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The Spinozistic Ethics of Bertrand RussellBlackwell KennethLondon: George Allen & Unwin, 1985. Pp. ix, 262. $20.00

  • Vance Maxwell (a1)
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1 These abound, and paralyze the serious reader. To wit: a chapter on the development of impersonal self-enlargement—yet, for most of his life, Russell “held that there is no self” (197); the ethic is universalizable—and it is not; the (narrow) self is enlarged—the not (i.e., infinite)—self is enlarged; the self is a dungeon with hard walls—the self is a “collection of interests and sympathies associated with one person [collection?]” (180–181); Russell's ethic is “organic”—yet he remains an atomist. And on and on.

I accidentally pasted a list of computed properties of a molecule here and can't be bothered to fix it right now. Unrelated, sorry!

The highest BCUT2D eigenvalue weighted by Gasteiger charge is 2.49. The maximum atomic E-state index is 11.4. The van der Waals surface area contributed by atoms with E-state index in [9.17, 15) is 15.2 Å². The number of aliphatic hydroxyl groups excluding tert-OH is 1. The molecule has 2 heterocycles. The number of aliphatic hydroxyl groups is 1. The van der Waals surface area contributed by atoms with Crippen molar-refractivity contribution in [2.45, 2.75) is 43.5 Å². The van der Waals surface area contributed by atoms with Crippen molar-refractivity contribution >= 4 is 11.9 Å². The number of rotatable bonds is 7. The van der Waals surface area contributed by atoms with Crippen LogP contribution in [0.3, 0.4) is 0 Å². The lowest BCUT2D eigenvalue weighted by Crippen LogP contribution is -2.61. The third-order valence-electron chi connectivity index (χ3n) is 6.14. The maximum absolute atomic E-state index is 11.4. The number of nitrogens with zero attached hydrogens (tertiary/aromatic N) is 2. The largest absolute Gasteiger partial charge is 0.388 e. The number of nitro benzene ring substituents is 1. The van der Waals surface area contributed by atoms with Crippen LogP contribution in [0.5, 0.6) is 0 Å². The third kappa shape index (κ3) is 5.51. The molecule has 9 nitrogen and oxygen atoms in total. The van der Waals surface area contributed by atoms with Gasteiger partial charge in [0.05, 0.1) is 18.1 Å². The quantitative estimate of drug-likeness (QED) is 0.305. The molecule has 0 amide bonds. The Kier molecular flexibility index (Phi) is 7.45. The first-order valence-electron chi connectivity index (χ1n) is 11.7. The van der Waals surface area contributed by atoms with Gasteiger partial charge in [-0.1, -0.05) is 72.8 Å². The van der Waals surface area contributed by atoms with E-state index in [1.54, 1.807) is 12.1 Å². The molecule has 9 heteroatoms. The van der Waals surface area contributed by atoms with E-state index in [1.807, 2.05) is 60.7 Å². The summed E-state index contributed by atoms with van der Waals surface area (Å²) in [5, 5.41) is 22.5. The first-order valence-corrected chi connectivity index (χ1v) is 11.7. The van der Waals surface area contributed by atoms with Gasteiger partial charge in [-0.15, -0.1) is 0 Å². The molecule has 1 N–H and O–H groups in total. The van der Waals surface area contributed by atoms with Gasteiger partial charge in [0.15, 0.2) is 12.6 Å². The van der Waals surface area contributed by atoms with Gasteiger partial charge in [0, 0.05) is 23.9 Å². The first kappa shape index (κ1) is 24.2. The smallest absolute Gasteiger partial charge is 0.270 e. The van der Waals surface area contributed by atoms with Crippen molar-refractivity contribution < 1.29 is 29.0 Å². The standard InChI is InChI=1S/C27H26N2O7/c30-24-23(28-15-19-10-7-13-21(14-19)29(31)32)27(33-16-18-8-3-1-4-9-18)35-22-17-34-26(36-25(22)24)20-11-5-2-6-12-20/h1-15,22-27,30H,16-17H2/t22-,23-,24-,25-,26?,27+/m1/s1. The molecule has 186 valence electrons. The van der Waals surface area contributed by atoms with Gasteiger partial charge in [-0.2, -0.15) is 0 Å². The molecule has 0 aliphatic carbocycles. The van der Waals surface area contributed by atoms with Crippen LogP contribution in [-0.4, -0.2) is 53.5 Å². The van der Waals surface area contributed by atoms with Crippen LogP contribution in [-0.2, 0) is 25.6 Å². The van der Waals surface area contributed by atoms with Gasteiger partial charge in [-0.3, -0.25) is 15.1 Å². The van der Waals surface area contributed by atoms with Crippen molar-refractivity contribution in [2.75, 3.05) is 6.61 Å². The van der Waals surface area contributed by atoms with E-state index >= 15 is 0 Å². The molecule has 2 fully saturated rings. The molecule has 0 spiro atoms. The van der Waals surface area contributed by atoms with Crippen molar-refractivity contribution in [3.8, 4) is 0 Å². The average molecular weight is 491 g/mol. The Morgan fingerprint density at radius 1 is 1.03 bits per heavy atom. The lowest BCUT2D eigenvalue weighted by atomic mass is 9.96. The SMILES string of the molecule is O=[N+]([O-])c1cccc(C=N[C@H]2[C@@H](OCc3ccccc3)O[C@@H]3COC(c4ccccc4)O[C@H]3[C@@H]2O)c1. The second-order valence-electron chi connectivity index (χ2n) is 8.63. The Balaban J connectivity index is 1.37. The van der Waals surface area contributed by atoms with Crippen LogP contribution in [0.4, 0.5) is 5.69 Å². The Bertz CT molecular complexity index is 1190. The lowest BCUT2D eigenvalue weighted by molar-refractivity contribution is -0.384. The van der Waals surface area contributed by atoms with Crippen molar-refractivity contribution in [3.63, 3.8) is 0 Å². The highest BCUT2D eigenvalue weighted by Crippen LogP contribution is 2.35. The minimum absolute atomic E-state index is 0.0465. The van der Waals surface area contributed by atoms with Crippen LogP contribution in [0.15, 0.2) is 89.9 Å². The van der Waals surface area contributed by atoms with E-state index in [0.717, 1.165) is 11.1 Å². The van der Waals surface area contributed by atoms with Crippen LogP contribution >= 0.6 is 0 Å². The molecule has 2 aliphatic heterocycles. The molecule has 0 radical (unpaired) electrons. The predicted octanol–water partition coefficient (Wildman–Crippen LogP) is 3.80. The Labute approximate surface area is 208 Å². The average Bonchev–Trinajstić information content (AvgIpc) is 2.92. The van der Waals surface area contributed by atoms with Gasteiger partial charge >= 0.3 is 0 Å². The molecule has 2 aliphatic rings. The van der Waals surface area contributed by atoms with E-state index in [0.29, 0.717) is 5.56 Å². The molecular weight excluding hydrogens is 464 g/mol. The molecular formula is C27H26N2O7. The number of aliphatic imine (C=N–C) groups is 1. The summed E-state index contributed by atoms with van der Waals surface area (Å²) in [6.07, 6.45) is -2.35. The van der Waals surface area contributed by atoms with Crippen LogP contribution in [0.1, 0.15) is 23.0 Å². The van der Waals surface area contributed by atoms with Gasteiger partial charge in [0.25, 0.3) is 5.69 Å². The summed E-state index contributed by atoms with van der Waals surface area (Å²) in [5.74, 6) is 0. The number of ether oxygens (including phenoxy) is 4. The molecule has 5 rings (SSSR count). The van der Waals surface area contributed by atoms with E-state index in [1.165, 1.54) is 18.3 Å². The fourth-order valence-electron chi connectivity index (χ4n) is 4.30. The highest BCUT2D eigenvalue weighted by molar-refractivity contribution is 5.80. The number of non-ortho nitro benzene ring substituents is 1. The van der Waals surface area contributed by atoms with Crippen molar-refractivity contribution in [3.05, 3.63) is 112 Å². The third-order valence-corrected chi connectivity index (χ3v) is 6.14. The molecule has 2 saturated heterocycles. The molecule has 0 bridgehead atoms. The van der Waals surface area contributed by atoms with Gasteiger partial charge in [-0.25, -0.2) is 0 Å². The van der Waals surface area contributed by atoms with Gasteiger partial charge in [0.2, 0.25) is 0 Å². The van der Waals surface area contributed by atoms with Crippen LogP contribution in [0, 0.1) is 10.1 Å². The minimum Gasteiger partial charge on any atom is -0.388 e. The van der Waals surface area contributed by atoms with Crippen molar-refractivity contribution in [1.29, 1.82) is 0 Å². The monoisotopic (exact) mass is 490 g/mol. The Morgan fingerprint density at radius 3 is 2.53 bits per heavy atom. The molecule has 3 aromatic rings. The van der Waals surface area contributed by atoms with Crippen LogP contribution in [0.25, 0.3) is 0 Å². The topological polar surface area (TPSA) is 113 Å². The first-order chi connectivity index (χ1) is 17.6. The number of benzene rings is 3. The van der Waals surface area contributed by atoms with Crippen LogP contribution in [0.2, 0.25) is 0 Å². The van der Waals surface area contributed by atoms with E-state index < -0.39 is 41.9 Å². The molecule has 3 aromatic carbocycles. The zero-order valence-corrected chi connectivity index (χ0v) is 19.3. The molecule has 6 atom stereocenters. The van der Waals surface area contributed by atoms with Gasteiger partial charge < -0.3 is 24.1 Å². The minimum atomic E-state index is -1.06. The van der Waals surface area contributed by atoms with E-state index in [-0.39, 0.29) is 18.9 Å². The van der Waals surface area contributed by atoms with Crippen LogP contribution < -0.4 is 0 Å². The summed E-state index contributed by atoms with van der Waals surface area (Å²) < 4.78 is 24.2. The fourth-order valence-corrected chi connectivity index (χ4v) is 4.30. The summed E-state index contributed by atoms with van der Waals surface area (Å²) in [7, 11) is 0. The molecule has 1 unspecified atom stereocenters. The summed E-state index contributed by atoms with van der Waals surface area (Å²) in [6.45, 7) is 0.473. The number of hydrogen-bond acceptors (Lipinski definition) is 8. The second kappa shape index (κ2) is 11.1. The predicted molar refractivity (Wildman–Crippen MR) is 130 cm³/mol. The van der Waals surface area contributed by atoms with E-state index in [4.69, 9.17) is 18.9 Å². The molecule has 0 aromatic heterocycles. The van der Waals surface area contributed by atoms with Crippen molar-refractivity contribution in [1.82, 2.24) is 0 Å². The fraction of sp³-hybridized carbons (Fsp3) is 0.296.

2 In the Spinoza chapter of Russell's History, where alone he considers a proof of Spinoza's, he writes that the proofs are “in fact, not worth mastering”. Shortly after, claiming that Goethe “admired Spinoza without even beginning to understand him”, Russell uses the proof of E5, Prop. 18 (No one can hate God) to prove that Goethe misunderstands Spinoza. It follows, of course, that Russell's prevailing view is that an understanding of Spinoza, his great source, is “in fact, not worth” getting.

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Dialogue: Canadian Philosophical Review / Revue canadienne de philosophie
  • ISSN: 0012-2173
  • EISSN: 1759-0949
  • URL: /core/journals/dialogue-canadian-philosophical-review-revue-canadienne-de-philosophie
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